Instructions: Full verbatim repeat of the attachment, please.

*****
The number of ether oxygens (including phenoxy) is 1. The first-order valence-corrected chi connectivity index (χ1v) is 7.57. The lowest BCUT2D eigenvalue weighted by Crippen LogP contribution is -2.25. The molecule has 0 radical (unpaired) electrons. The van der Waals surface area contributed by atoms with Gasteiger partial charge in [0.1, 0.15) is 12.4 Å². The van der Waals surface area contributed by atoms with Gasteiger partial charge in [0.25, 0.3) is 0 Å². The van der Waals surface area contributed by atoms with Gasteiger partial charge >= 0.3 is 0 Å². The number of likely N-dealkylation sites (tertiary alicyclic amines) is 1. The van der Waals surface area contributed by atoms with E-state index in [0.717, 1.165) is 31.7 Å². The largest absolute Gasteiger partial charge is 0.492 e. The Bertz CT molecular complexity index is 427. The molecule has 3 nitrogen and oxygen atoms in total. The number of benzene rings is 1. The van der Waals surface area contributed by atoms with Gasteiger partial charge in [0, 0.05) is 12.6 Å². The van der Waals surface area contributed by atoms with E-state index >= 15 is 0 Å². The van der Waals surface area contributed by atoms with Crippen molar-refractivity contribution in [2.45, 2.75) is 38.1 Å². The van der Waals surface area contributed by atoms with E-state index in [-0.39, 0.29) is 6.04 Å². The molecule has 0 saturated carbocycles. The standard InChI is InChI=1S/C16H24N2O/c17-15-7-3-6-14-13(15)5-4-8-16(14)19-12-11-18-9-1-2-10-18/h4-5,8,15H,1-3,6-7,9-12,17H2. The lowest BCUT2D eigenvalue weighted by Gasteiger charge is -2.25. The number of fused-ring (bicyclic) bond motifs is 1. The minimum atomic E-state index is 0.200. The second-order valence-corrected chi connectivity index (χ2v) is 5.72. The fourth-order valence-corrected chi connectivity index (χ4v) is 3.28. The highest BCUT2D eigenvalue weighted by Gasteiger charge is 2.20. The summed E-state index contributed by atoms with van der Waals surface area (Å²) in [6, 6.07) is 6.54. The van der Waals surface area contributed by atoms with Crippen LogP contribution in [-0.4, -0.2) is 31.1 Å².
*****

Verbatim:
The number of ether oxygens (including phenoxy) is 1. The first-order valence-corrected chi connectivity index (χ1v) is 7.57. The lowest BCUT2D eigenvalue weighted by Crippen LogP contribution is -2.25. The molecule has 0 radical (unpaired) electrons. The van der Waals surface area contributed by atoms with Gasteiger partial charge in [0.1, 0.15) is 12.4 Å². The van der Waals surface area contributed by atoms with Gasteiger partial charge in [0.25, 0.3) is 0 Å². The van der Waals surface area contributed by atoms with Gasteiger partial charge >= 0.3 is 0 Å². The number of likely N-dealkylation sites (tertiary alicyclic amines) is 1. The van der Waals surface area contributed by atoms with E-state index in [0.717, 1.165) is 31.7 Å². The largest absolute Gasteiger partial charge is 0.492 e. The Bertz CT molecular complexity index is 427. The molecule has 3 nitrogen and oxygen atoms in total. The number of benzene rings is 1. The van der Waals surface area contributed by atoms with Gasteiger partial charge in [0, 0.05) is 12.6 Å². The van der Waals surface area contributed by atoms with E-state index >= 15 is 0 Å². The van der Waals surface area contributed by atoms with Crippen molar-refractivity contribution in [2.45, 2.75) is 38.1 Å². The van der Waals surface area contributed by atoms with E-state index in [-0.39, 0.29) is 6.04 Å². The molecule has 0 saturated carbocycles. The standard InChI is InChI=1S/C16H24N2O/c17-15-7-3-6-14-13(15)5-4-8-16(14)19-12-11-18-9-1-2-10-18/h4-5,8,15H,1-3,6-7,9-12,17H2. The lowest BCUT2D eigenvalue weighted by Gasteiger charge is -2.25. The number of fused-ring (bicyclic) bond motifs is 1. The minimum atomic E-state index is 0.200. The second-order valence-corrected chi connectivity index (χ2v) is 5.72. The fourth-order valence-corrected chi connectivity index (χ4v) is 3.28. The highest BCUT2D eigenvalue weighted by Gasteiger charge is 2.20. The summed E-state index contributed by atoms with van der Waals surface area (Å²) in [6, 6.07) is 6.54. The van der Waals surface area contributed by atoms with Crippen LogP contribution in [-0.4, -0.2) is 31.1 Å².